You are currently viewing ODHN at GLOSS, Brest November 2019

ODHN at GLOSS, Brest November 2019

ODHN at GLOSS, Brest November 2019

by Antony Firth, Co-Chair ODHN


The GLOSS (GLobal Ocean Social Sciences) event was organised by the Ocean University Initiative to help develop an agenda for marine social sciences as part of the UN Decade of Ocean Sciences for Sustainable Development 2021-2030. I was able to attend GLOSS on behalf of ODHN thanks to support from the Honor Frost Foundation.

The GLOSS event was fascinating on several different levels. It was interesting to see, for example, how the different disciplines collectively referred to as ‘marine social sciences’ were organising themselves with respect to the Decade, with its pressing timetable for planning and likely impact on research funding through until 2030. Very much like the cultural heritage community represented by ODHN, there was a strong feeling at the GLOSS event that the emphasis of the Decade is on natural sciences. Yet it was repeatedly underlined that halting the decline of the marine environment depended on people; hence understanding how people behave with respect to the sea is critically important. For an archaeologist at a marine science conference, it was especially refreshing for interaction between people and the sea to be central to discussions, rather than a case to argue.

Of course, the Decade is itself framed in terms of the implications of the condition of the oceans for people. The Decade has six ‘societal goals’ that are framed in terms of the UN Sustainable Development Goals (SDGs). The Decade is intended to be transformative: to result in real improvements to people’s lives through improving knowledge of the marine environment. It was interesting to hear marine social scientists query whether these goals and objectives could be delivered without a better understanding of people and their communities. There was also much debate as to whether more data and more policy would reinforce existing patterns of wealth and power, or actually benefit the people most vulnerable to environmental and economic pressures.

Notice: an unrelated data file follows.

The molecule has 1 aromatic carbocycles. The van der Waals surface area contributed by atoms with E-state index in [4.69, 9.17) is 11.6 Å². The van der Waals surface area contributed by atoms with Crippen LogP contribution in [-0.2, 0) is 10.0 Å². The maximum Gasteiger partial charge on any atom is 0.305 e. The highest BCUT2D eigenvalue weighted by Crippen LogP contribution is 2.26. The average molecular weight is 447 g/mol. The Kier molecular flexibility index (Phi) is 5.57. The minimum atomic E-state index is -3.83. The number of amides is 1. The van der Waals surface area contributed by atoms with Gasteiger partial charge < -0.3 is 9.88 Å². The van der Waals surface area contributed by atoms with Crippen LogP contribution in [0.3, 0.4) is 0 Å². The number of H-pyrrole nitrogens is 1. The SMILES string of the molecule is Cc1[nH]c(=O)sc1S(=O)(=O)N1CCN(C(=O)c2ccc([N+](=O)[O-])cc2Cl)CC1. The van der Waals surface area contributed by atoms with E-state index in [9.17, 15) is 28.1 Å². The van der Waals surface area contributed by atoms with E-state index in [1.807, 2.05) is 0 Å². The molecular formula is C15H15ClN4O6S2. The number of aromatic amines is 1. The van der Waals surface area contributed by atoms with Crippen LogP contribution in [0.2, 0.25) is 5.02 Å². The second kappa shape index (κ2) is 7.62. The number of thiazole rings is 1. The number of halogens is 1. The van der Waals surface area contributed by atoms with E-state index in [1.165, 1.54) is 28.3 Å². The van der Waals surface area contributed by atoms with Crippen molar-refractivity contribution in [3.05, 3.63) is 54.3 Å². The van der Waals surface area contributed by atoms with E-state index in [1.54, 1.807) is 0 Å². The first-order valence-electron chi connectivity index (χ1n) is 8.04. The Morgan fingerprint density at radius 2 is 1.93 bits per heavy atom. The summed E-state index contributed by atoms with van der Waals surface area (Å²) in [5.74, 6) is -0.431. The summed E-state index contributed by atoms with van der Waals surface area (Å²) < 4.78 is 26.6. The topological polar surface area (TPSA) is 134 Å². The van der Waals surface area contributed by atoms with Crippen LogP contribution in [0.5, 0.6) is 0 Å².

So where does cultural heritage fit with this? From conversations it was obvious that cultural heritage is clearly regarded as relevant to marine social sciences. Several participants were already involved with aspect of cultural heritage in research on – for example – marine spatial planning, social and economic benefits, well-being, community cohesion and so on. Cultural heritage is recognised in the marine social sciences as being important to people, influencing how they think and act towards the sea. There was a general acknowledgment at GLOSS that these were areas that needed further research and recognition, which is why the Decade offers such an important opportunity.

Although the programme was very demanding with lots of round-table discussions – on issues such as the role of marine social sciences in delivering the SDGs, how to improve the flow of social science into policy and decision-making, how to facilitate interdisciplinary research – there was a short slot for me to introduce ODHN and our view of how cultural heritage could benefit the Decade. As well as providing links to the ODHN webpage, Twitter and the recent article setting out ODHN’s background, I touched on a couple of issues that I felt were especially relevant to social science perspectives. First, that archaeology challenges the culture-nature dichotomy commonly employed in environmental discussions because, in so many cases – the marine environment is demonstrably a hybrid of natural and cultural processes acting over very long periods. Second, that cultural heritage – artefacts, infrastructure, buildings, places, landscapes – can help communicate important messages about sustainable use of our oceans in the past, and in the future. The presentation seemed to be well-received and several participants said they had joined ODHN on the spot or passed on the ODHN links to colleagues.

One of the most impressive aspects of GLOSS was the way in which support for early career researchers (ECRs) was built-in to proceedings, to help capacity-building and career development. As well as having the challenge of acting as facilitators and rapporteurs during the round-table discussions (a great opportunity, but very demanding) there was also a session where they gave feedback on their experience of the event, how it related to their own research, and what further help the marine social science community could provide to ECRs. This seemed to be a very practical way through which the marine social science community – encouraged by the Decade – was supporting capacity-building.

The discussions over these two days in Brest raised all sorts of possibilities about the potential role of cultural heritage in marine social sciences over the course of the Ocean Decade. There’s every reason to expect social scientists whose interests encompass the role of culture and heritage at the coast to get involved with ODHN, and I’m sure this will lead to many exciting collaborations as the Decade gathers pace.